Is that most people don’t like to be managed.
The reason why most managers are terrible managers?
I’ll give you 32:
- You are raising your status while lowering others.
- You’ve grown attached to certain outcomes and ignore other possibilities.
- The person you are managing doesn’t know what you know, doesn’t believe what you believe and is not (likely) going to choose what you would choose.
- You think you know how to manage someone else’s life better.
- You’ve latched on to a title. Crowning yourself with responsibility and authority.
- You focus on hard skills instead of investing in the soft ones.
- You’re part of the bourgeoisie—who works less and gets paid more and brings little value.
- You spend most of your time hiding (meetings, TPS reports, emails, performance reviews…).
- You’re trying to make things better but don’t know how to make better things.
- You’re trying to make things better but your team wants the environment to be safer (safe from being fired or hurt).
- You let your ego get in the way.
- You make things personal instead of accepting external conditions for what they are.
- You’re playing a finite game instead of an infinite one.
- You let the voice in your head get carried away, assume the worst and make a wrong assumption.
- Your worldview (biases, prejudices, internal narrative) is wrong (always is from how you look at things).
- You insist others to follow the map, to follow the step-by-step set of instructions instead of encouraging others to use/build a compass.
- You think about what you’re going to say instead of listening to what others have to say.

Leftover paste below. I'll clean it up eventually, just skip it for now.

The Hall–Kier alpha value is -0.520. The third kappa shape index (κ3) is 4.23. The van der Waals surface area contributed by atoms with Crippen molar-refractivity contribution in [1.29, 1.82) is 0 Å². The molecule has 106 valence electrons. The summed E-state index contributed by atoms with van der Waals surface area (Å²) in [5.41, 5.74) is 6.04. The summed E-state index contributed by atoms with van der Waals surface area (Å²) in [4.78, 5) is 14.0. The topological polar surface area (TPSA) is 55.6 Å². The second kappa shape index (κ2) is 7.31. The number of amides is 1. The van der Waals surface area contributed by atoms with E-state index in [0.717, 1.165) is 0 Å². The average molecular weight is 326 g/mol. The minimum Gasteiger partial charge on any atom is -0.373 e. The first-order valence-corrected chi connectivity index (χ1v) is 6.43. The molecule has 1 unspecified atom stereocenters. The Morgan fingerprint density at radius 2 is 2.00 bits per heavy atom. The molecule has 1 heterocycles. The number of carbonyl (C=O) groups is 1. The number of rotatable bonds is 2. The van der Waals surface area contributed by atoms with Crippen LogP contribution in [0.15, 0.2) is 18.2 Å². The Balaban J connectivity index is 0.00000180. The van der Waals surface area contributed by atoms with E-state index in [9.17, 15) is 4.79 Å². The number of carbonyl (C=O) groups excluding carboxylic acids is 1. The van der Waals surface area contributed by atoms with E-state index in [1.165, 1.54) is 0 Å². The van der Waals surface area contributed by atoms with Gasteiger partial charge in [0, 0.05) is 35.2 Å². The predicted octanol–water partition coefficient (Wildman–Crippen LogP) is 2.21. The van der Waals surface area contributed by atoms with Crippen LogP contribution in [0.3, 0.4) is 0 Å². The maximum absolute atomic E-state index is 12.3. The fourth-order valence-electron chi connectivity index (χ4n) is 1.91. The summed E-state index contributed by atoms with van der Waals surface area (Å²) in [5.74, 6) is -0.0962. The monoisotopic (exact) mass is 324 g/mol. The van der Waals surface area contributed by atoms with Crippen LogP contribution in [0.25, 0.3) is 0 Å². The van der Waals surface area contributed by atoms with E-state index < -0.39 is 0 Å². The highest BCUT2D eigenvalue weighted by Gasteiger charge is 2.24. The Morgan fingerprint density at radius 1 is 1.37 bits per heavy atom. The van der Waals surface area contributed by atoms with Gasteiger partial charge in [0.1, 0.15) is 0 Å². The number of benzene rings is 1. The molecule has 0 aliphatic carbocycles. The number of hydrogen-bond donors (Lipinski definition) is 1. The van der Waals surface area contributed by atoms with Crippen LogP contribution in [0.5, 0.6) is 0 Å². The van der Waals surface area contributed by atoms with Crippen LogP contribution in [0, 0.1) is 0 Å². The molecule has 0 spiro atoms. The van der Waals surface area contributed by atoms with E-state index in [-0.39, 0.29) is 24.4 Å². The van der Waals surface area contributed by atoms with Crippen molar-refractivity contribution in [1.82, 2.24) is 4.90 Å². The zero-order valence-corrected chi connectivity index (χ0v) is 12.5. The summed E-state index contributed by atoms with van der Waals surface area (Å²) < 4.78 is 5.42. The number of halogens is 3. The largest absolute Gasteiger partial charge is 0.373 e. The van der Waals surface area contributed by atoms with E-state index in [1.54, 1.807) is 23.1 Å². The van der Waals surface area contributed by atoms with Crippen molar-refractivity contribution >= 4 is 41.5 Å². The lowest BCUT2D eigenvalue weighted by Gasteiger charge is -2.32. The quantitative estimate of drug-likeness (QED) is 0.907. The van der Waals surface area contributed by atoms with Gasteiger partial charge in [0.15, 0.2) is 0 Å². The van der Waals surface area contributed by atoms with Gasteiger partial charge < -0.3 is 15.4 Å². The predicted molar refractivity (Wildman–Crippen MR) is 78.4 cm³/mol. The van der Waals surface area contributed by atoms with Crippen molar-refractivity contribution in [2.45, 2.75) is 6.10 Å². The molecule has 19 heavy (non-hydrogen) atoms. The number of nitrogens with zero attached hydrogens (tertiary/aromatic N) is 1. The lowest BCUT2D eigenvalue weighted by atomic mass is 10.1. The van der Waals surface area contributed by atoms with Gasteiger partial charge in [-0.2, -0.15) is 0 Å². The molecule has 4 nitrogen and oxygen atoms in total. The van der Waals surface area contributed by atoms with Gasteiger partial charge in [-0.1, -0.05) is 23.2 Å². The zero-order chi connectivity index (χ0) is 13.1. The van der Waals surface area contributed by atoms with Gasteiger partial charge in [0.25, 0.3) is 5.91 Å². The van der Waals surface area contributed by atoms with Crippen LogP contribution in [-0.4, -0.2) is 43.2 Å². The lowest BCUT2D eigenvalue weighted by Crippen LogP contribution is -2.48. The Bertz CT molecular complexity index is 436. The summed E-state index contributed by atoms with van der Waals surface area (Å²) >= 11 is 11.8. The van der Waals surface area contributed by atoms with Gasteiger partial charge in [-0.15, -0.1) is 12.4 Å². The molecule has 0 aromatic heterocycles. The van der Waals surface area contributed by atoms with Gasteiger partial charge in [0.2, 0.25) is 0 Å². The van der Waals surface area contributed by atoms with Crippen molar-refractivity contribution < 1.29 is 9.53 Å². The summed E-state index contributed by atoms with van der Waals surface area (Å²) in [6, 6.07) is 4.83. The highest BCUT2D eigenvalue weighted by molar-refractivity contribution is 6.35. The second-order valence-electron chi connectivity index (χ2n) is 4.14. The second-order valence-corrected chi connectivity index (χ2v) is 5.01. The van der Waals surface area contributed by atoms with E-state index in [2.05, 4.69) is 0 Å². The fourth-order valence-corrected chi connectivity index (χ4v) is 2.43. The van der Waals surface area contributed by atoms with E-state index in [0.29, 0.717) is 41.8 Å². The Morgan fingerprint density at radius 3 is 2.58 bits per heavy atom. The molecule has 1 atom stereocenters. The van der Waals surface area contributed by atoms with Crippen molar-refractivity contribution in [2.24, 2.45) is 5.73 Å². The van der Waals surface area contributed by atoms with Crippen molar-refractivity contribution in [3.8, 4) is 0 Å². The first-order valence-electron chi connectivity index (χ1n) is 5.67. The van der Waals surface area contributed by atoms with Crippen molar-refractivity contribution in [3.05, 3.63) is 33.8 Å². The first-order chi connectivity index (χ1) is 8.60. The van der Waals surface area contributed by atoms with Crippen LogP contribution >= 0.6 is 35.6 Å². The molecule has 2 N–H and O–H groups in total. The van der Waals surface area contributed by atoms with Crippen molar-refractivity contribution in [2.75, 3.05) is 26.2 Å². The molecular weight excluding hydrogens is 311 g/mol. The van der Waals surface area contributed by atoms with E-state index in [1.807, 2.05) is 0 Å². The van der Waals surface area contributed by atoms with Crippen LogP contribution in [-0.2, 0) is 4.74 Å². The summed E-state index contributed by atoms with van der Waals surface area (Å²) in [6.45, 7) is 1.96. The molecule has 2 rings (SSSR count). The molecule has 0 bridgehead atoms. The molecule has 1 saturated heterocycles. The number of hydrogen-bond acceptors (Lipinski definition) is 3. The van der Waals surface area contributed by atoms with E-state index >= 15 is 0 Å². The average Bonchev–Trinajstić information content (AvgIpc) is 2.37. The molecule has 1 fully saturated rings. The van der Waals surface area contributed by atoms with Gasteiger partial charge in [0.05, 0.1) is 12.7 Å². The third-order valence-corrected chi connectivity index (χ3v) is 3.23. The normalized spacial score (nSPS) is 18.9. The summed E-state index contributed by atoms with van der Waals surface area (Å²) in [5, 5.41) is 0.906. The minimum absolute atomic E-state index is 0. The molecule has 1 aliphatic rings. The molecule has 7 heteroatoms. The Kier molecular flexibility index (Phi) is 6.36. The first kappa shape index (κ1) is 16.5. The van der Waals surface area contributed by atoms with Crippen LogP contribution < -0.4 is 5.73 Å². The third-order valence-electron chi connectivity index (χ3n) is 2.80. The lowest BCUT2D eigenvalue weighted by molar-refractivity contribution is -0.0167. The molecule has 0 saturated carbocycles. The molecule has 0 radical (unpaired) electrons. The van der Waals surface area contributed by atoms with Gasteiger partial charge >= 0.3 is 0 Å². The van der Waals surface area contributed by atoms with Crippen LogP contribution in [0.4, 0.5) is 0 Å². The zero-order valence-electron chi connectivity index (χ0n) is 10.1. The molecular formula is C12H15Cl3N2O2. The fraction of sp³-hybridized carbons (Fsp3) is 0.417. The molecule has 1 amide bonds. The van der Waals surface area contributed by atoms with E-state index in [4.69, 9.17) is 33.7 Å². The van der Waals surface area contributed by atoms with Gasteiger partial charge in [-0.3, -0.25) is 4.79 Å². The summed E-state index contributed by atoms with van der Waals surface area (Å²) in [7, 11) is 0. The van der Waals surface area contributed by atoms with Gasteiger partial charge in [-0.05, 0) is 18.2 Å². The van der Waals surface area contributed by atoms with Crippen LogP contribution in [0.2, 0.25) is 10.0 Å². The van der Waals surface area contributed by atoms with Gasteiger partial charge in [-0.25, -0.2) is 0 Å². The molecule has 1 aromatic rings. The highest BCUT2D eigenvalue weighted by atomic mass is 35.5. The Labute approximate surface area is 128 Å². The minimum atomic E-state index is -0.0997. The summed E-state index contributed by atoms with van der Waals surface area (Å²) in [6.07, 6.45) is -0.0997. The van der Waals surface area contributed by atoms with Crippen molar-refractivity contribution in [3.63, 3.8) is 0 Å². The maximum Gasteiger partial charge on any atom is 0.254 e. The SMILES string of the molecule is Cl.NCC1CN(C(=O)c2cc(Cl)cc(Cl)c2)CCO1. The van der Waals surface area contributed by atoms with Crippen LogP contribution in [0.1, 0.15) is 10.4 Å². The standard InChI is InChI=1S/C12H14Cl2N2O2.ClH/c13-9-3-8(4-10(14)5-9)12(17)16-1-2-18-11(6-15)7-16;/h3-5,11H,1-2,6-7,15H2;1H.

- You don’t ask Why? (At least five times.)
- You blame people instead of the system.
- Coaching isn’t a habit.
- Nudging is foreign.
- Thank you isn’t in your vocabulary.
- You make decisions to keep yourself from being fired instead of making decisions that will help the people around you.
- You are suffering from the Peter Principle. And like most managers, you’re not good at it.
- You think that money is enough of a motivator.
- You have 30 years of experience of doing the same things you have always done.
- You don’t listen to the wisdom that the crowd has to offer.
- You don’t know how to hire people who are better than you.
- You don’t give people the space to make mistakes. As a result, people only take projects or assignments they know they won’t fail at.
- You don’t understand that people like us do stuff like this.
- You spend too much time trying to make fear go away instead of learning how to dance with it.
- You watched one TED Talk on Knowing Your Why and think you have the missing puzzle piece.
And there are a million more.
The problem with managers is that they are trying to get people to do what they did yesterday except a little better.
Leaders, on the other hand, figure out where it is they want to go, get out-of-the-way and let people do what they do best.
Most managers think they are good leaders. They’re not.
Good leaders can be good managers. Good managers rarely ever make good leaders.